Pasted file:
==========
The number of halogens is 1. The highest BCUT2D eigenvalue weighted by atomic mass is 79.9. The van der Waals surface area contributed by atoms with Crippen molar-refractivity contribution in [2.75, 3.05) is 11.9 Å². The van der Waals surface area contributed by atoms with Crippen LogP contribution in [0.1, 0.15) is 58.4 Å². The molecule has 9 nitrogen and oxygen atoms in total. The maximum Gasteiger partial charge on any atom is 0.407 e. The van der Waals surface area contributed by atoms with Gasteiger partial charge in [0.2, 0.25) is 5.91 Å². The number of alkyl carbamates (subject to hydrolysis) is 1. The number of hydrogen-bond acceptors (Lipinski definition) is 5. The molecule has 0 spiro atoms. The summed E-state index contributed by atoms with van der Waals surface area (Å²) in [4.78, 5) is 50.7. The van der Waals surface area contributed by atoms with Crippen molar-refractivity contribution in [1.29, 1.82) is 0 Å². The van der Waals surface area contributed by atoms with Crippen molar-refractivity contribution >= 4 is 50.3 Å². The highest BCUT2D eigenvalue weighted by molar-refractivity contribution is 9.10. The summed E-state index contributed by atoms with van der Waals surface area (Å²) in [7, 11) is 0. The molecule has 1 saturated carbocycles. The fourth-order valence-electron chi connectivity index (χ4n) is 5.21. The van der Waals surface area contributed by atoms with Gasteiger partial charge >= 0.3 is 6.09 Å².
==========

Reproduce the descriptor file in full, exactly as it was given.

The number of halogens is 1. The highest BCUT2D eigenvalue weighted by atomic mass is 79.9. The van der Waals surface area contributed by atoms with Crippen molar-refractivity contribution in [2.75, 3.05) is 11.9 Å². The van der Waals surface area contributed by atoms with Crippen LogP contribution in [0.1, 0.15) is 58.4 Å². The molecule has 9 nitrogen and oxygen atoms in total. The maximum Gasteiger partial charge on any atom is 0.407 e. The van der Waals surface area contributed by atoms with Gasteiger partial charge in [0.2, 0.25) is 5.91 Å². The number of alkyl carbamates (subject to hydrolysis) is 1. The number of hydrogen-bond acceptors (Lipinski definition) is 5. The molecule has 0 spiro atoms. The summed E-state index contributed by atoms with van der Waals surface area (Å²) in [4.78, 5) is 50.7. The van der Waals surface area contributed by atoms with Crippen molar-refractivity contribution in [1.29, 1.82) is 0 Å². The van der Waals surface area contributed by atoms with Crippen molar-refractivity contribution >= 4 is 50.3 Å². The highest BCUT2D eigenvalue weighted by molar-refractivity contribution is 9.10. The summed E-state index contributed by atoms with van der Waals surface area (Å²) in [7, 11) is 0. The molecule has 1 saturated carbocycles. The fourth-order valence-electron chi connectivity index (χ4n) is 5.21. The van der Waals surface area contributed by atoms with Gasteiger partial charge >= 0.3 is 6.09 Å².